To try and dissect Avatar or even really review it, is quite a hard task in itself as so much of its charm lies in the subjective experience of what you see. It is unlike any other film, in that it is the visual experience that is most exciting and yet it has enough gravity in emotion and philosophy that it creates a perfect equilibrium and social dichotomy. It can be seen as an American critique of imperialism and as a comment on global warming. It can be put in a historical perspective and be seen as a look at both America s bloody genocidal past and that of any other Empire. It is reminiscent of Mel Gibson s Brave heart in parts in that it invites the audience to advocate the underdog and play upon the other side of the story, the persecuted.  However, it is never too judgmental and preachy, in that it is first and foremost a science-fiction film, an adventure, of course subject to a metaphorical nature but at its heart just a grown mans computer game.

Avatar is up for numerous Oscars as well as already having received various awards internationally, it seems it s a commercial studio film of the most mammoth kind that is digestible for both critics and audiences alike. There has been little criticism, and if any usually of a very infantile nature as there isn t really any fruit in negativity towards this remarkable expedition in what film making is capable of. Film is first and foremost a medium invented to expand our horizons and possibilities of suspension of disbelief, that instinctual necessity to require a story, from the raconteurs of cave-men around a fire to the studios of C.G.I multi-billion dollar Hollywood, at the end of the day we just want a damn good story, lots of highs and lows, lots of oos and ahhs, characters to believe in, people to champion, heroes to emerge, we want to cry and laugh, we want to be impressed and ultimately we want escapism. Cameron is now the master of escapism, the single reason the cinema has survived if not profited from the recession and will continue to prosper.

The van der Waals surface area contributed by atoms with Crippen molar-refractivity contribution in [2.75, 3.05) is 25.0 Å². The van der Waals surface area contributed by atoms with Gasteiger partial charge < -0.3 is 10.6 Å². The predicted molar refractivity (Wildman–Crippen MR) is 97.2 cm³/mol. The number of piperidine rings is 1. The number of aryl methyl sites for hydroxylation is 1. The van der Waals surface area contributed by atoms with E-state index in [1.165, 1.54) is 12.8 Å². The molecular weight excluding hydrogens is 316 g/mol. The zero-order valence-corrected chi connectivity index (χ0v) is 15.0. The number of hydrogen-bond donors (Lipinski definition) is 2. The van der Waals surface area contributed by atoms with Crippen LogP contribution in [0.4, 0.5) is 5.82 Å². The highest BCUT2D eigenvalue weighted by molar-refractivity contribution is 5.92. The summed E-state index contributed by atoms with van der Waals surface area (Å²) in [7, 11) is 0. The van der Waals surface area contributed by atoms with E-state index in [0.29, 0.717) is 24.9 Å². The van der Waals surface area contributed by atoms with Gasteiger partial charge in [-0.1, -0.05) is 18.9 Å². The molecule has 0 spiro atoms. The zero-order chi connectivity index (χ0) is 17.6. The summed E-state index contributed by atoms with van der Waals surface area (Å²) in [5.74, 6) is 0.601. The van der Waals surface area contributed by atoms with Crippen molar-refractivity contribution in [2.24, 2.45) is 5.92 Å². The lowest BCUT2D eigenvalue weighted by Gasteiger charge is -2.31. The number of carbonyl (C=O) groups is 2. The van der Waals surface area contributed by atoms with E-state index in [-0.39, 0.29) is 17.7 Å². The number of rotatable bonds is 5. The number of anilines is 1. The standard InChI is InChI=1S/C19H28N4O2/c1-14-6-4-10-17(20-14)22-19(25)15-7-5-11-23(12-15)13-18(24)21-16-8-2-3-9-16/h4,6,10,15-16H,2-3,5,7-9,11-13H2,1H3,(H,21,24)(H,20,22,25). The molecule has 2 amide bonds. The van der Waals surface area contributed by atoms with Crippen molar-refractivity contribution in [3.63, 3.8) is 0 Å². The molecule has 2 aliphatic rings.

Avatar is quite simply brilliant, if you have no time for science fiction, blue people or any kind of computer trickery, than you are pretty much on your own out there, there is so much to this film, the whole family can gain something from such an experience, it is heart-warmingly funny and will ignite that childish charm and excitement by making the hairs on your arms stand to attention.   It has some of the finest action sequences,   cinematographically crafted, using truly the latest technological achievements to their fullest abilities, a world away from the likes of Godzilla. It has a career changing performance from Sam Worthington; it is revolutionary in its transition from 2D to 3D film viewing, and its creation in a new realm of C.G.I acting. It has a solid and compelling story which everyone can relate to, it sustains enough emotional investment for it be multi-layered rather than an elaborate computer outing and yet there is something totally unique and amazing about the fact that they pulled it off and that is has the effect is has. If at first you are skeptical, just watch it and keep quiet, as for those 162 minutes you will become Avatar.